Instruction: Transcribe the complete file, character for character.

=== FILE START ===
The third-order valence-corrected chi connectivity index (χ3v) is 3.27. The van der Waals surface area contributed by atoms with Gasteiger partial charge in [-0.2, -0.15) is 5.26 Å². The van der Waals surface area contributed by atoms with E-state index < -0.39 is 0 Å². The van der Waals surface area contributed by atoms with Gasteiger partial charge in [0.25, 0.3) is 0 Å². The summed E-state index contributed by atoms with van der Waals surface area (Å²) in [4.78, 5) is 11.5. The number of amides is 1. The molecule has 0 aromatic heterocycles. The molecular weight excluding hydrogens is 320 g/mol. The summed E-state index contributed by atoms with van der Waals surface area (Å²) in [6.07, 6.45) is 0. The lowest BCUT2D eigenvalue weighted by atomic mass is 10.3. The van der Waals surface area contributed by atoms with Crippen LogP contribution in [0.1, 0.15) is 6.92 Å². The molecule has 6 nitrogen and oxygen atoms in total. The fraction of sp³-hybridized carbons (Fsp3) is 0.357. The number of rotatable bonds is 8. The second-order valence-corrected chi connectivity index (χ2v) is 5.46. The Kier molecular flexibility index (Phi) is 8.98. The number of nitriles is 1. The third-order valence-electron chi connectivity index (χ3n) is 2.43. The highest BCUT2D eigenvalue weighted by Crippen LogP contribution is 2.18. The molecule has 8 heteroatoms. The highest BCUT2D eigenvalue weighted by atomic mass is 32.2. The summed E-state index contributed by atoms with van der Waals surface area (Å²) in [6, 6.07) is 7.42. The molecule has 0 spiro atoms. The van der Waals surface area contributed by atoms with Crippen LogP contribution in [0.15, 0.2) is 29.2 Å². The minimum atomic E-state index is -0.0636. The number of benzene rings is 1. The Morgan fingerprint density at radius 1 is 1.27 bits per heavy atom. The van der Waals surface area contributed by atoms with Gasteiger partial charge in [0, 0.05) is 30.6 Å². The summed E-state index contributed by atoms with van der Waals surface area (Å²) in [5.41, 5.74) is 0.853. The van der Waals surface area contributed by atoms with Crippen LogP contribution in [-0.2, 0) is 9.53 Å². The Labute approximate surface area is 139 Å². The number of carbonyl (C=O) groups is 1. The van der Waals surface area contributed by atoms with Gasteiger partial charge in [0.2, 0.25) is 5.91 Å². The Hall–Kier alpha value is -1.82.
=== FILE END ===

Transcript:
The third-order valence-corrected chi connectivity index (χ3v) is 3.27. The van der Waals surface area contributed by atoms with Gasteiger partial charge in [-0.2, -0.15) is 5.26 Å². The van der Waals surface area contributed by atoms with E-state index < -0.39 is 0 Å². The van der Waals surface area contributed by atoms with Gasteiger partial charge in [0.25, 0.3) is 0 Å². The summed E-state index contributed by atoms with van der Waals surface area (Å²) in [4.78, 5) is 11.5. The number of amides is 1. The molecule has 0 aromatic heterocycles. The molecular weight excluding hydrogens is 320 g/mol. The summed E-state index contributed by atoms with van der Waals surface area (Å²) in [6.07, 6.45) is 0. The lowest BCUT2D eigenvalue weighted by atomic mass is 10.3. The van der Waals surface area contributed by atoms with Crippen LogP contribution in [0.1, 0.15) is 6.92 Å². The molecule has 6 nitrogen and oxygen atoms in total. The fraction of sp³-hybridized carbons (Fsp3) is 0.357. The number of rotatable bonds is 8. The second-order valence-corrected chi connectivity index (χ2v) is 5.46. The Kier molecular flexibility index (Phi) is 8.98. The number of nitriles is 1. The third-order valence-electron chi connectivity index (χ3n) is 2.43. The highest BCUT2D eigenvalue weighted by Crippen LogP contribution is 2.18. The molecule has 8 heteroatoms. The highest BCUT2D eigenvalue weighted by atomic mass is 32.2. The summed E-state index contributed by atoms with van der Waals surface area (Å²) in [6, 6.07) is 7.42. The molecule has 0 spiro atoms. The van der Waals surface area contributed by atoms with Crippen LogP contribution in [0.15, 0.2) is 29.2 Å². The minimum atomic E-state index is -0.0636. The number of benzene rings is 1. The Morgan fingerprint density at radius 1 is 1.27 bits per heavy atom. The van der Waals surface area contributed by atoms with Gasteiger partial charge in [0, 0.05) is 30.6 Å². The summed E-state index contributed by atoms with van der Waals surface area (Å²) in [5.41, 5.74) is 0.853. The van der Waals surface area contributed by atoms with Crippen LogP contribution in [-0.2, 0) is 9.53 Å². The Labute approximate surface area is 139 Å². The number of carbonyl (C=O) groups is 1. The van der Waals surface area contributed by atoms with Gasteiger partial charge in [0.2, 0.25) is 5.91 Å². The Hall–Kier alpha value is -1.82.